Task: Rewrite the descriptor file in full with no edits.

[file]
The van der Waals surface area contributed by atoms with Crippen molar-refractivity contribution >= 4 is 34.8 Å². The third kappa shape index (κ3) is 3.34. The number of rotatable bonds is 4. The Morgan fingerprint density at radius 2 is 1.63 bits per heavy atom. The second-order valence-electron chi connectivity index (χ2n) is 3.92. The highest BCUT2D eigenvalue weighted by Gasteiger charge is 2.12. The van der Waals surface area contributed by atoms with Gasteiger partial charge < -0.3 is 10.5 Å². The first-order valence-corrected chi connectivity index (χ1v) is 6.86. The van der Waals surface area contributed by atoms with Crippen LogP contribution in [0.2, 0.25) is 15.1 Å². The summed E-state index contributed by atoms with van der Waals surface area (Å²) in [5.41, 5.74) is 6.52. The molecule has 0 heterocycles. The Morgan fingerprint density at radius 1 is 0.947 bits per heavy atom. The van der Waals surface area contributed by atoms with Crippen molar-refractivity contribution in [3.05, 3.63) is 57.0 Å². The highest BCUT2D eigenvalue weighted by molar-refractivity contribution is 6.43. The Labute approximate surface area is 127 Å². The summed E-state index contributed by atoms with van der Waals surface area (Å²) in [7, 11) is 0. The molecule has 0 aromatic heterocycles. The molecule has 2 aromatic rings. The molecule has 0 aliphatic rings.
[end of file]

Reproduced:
The van der Waals surface area contributed by atoms with Crippen molar-refractivity contribution >= 4 is 34.8 Å². The third kappa shape index (κ3) is 3.34. The number of rotatable bonds is 4. The Morgan fingerprint density at radius 2 is 1.63 bits per heavy atom. The second-order valence-electron chi connectivity index (χ2n) is 3.92. The highest BCUT2D eigenvalue weighted by Gasteiger charge is 2.12. The van der Waals surface area contributed by atoms with Gasteiger partial charge < -0.3 is 10.5 Å². The first-order valence-corrected chi connectivity index (χ1v) is 6.86. The van der Waals surface area contributed by atoms with Crippen LogP contribution in [0.2, 0.25) is 15.1 Å². The summed E-state index contributed by atoms with van der Waals surface area (Å²) in [5.41, 5.74) is 6.52. The molecule has 0 heterocycles. The Morgan fingerprint density at radius 1 is 0.947 bits per heavy atom. The van der Waals surface area contributed by atoms with Crippen molar-refractivity contribution in [3.05, 3.63) is 57.0 Å². The highest BCUT2D eigenvalue weighted by molar-refractivity contribution is 6.43. The Labute approximate surface area is 127 Å². The summed E-state index contributed by atoms with van der Waals surface area (Å²) in [7, 11) is 0. The molecule has 0 aromatic heterocycles. The molecule has 2 aromatic rings. The molecule has 0 aliphatic rings.